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article imageFDA asks pharmaceutical company to pull opioid from drug market

By Karen Graham     Jun 9, 2017 in Health
On Thursday, the U.S. Food and Drug Administration (FDA) requested that Endo Pharmaceuticals remove its opioid pain medication, reformulated Opana ER (oxymorphone hydrochloride), from the market due to concerns over abuse.
In a press release dated June 8, 2017, the FDA said that after careful consideration, the agency is seeking removal of the opioid painkiller Opana ER based on its concern that the benefits of the drug may no longer outweigh its risk for drug abuse.
This unusual request is the first time the federal agency has ever asked a pharmaceutical company to voluntarily stop selling a medication because of the risk of abuse associated with the drug.
The FDA's decision to have the drug removed from the market is based on a review of all post-marketing data after the drug was reformulated which showed a distinct shift in the route of abuse of Opana ER from nasal to injection. Injection abuse of the painkiller has been associated with a serious outbreak of HIV and hepatitis C, as well as an outbreak of a serious blood disorder (thrombotic microangiopathy).
"The abuse and manipulation of reformulated Opana ER by injection has resulted in a serious disease outbreak," Dr. Janet Woodcock, the director of the FDA's Center for Drug Evaluation and Research, said in a statement, reports Live Science.
"When we determined that the product had dangerous and unintended consequences, we made a decision to request its withdrawal from the market," Woodcock said. "This action will protect the public from the further potential for misuse and abuse of this product."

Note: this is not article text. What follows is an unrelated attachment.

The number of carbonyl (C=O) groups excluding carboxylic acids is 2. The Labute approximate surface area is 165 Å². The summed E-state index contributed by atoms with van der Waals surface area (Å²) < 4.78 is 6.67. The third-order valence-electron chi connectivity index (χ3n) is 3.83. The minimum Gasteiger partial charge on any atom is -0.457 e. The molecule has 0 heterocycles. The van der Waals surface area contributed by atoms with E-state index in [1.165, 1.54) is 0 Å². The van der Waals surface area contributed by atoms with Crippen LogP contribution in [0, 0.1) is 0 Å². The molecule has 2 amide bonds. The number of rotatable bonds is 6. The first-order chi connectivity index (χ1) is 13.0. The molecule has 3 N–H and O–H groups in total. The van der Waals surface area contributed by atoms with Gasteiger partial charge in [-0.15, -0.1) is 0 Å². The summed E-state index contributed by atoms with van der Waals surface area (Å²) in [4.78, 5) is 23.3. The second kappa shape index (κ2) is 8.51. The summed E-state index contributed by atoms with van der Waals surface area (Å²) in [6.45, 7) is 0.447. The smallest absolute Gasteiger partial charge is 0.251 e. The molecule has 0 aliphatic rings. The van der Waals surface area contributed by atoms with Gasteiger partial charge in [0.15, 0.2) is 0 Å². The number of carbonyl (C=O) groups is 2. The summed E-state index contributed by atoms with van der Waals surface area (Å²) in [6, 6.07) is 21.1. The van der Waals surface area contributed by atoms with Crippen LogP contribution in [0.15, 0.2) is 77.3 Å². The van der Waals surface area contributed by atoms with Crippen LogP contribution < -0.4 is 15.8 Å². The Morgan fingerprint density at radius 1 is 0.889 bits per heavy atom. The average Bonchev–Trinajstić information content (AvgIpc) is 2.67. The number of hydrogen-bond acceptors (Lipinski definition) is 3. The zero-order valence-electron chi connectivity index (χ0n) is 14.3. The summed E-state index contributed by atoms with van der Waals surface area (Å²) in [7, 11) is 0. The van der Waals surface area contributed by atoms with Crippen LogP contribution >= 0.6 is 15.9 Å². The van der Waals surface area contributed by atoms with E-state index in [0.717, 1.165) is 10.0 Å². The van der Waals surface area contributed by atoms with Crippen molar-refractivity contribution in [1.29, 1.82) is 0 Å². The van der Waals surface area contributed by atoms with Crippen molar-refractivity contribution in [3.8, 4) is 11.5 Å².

The FDA's move could signal a major change in the way the agency is responding to the out-of-control opioid epidemic in the United States and could lead to the FDA requesting that more opioids be removed from the market. Over 183,000 people have died from overdoses linked to prescription opioid painkillers like oxycodone, hydrocodone, fentanyl, and morphine over the last 15 or more years.
In 2012, Endo Pharmaceuticals reformulated Opana, giving it abuse-deterrent properties, turning the pill into a gel capsule. However, in 2013, the FDA found Opana was still easy to inject or snort despite the new formulation. In 2015, Opana was blamed on a serious outbreak of HIV in Indiana that resulted in 165 cases of the disease.
The CDC interviewed 112 people related to the HIV outbreak and found that 96 percent of them had injected Opana using shared needles.
The rise of hepatitis C infection in the US is primarily a result of increasing injection drug use a...
The rise of hepatitis C infection in the US is primarily a result of increasing injection drug use associated with America's growing opioid epidemic
In a press release, Endo said it was reviewing the FDA's request and stood up for its drug — when used as intended.
"Endo remains confident in the body of evidence established through clinical research demonstrating that OPANA® ER has a favorable risk-benefit profile when used as intended in appropriate patients," the company wrote.
Newly appointed FDA commissioner Scott Gottlieb said in a statement, according to, "We will continue to take regulatory steps when we see situations where an opioid product's risks outweigh its benefits, not only for its intended patient population but also in regard to its potential for misuse and abuse."
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